This copy is known as the "Tenterden Aesop", after the marginal illustrations by its first owner Jeremiah Cliff of Tenterden, Kent.
Dimensions
  • Height: 20cm
Production typeUnique
Object history
Jeremiah Cliff of Tenterden, Kent was the first owner of this book and added numerous illustrations in its margins. Acquired by the Museum in 2005.
Production
Made unique by Jeremiah Cliff's added marginal illustrations.
Summary
This is an early 18th-century English edition of Aesop's Fables, a collection of stories that has been a 'best-seller', among both adults and children, for more than two thousand years. What makes this particular copy special is the complete series of illustrations painted on the margins throughout by its first owner, Jeremiah Cliff, within a few years of the publication date.



Jeremiah Cliff has been identified as an apothecary living in the town of Tenterden, in Kent. Apothecaries performed the functions of modern-day pharmacists, but also traded in other goods including artists' pigments, which might suggest why Cliff took up painting as a hobby. Though amateur in style, his images are full of detail and humour, as well as observations of daily life. He has a feel for page design, and the placement of his figures within the tiny spaces available is careful and often witty. He also uses compositional motifs found in published fable illustrations, and his marginal notes cross-refer to another edition of the Fables: clearly he was a cultivated person, perhaps with a large library of his own.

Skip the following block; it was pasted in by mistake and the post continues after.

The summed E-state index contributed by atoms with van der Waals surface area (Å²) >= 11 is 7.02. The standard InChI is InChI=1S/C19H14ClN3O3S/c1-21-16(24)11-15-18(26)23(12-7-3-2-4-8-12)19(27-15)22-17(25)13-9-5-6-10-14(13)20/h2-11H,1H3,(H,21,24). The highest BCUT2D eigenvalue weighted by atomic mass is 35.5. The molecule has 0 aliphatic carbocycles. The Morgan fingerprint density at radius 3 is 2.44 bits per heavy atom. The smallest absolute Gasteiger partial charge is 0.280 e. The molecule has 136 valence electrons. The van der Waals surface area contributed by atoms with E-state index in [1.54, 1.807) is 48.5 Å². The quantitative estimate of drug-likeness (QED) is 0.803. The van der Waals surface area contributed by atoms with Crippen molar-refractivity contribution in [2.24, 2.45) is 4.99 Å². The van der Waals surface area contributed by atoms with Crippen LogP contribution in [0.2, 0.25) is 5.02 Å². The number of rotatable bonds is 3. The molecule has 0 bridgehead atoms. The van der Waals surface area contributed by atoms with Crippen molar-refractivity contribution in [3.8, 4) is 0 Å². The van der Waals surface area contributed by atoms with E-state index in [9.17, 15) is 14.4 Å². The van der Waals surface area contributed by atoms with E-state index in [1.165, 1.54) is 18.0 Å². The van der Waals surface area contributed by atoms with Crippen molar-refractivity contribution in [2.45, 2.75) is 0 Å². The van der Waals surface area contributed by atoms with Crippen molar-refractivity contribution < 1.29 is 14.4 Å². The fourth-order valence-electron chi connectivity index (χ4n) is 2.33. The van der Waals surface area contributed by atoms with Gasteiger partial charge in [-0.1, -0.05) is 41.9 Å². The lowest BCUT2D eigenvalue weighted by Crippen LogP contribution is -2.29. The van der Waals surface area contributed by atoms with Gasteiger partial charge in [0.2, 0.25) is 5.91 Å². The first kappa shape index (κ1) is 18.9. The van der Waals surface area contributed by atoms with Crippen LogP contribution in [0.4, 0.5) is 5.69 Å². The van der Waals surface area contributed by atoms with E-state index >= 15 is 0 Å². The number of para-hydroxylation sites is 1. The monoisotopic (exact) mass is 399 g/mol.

But there is more to it. On several pages, Cliff has depicted a priest figure, labelled with the name of 'Dr Sacheverell'. Henry Sacheverell was a Tory cleric put on trial in London in 1710 for publishing inflammatory sermons preached against the Whig government and especially its toleration of Dissenters (religious Nonconformists). The trial was a widely-reported sensation. Jeremiah Cliff's locality was strongly associated with Dissent, and his scathingly satirical depictions and captions suggest his own viewpoint. From this we can also reconstruct the fact that Jeremiah Cliff owned and illustrated this book within a year or two of its publication.



This book invites comparison not only with other fable books and images, but with the long traditions of manuscript illumination and watercolour painting, as well as printed street literature such as illustrated broadside ballads, and - as these pages clearly show - with the later development of comics and the graphic narrative arts. In addition, it offers an unusual example of an early-modern reader's intense engagement with one of his books.
Other Number
Safe 6.A.10 - NAL Pressmark
Collection
Library Number
38041005200829

About this object record

Explore the Collections contains over a million catalogue records, and over half a million images. It is a working database that includes information compiled over the life of the museum. Some of our records may contain offensive and discriminatory language, or reflect outdated ideas, practice and analysis. We are committed to addressing these issues, and to review and update our records accordingly.

You can write to us to suggest improvements to the record.

Suggest Feedback

record createdMay 19, 2022
Record URL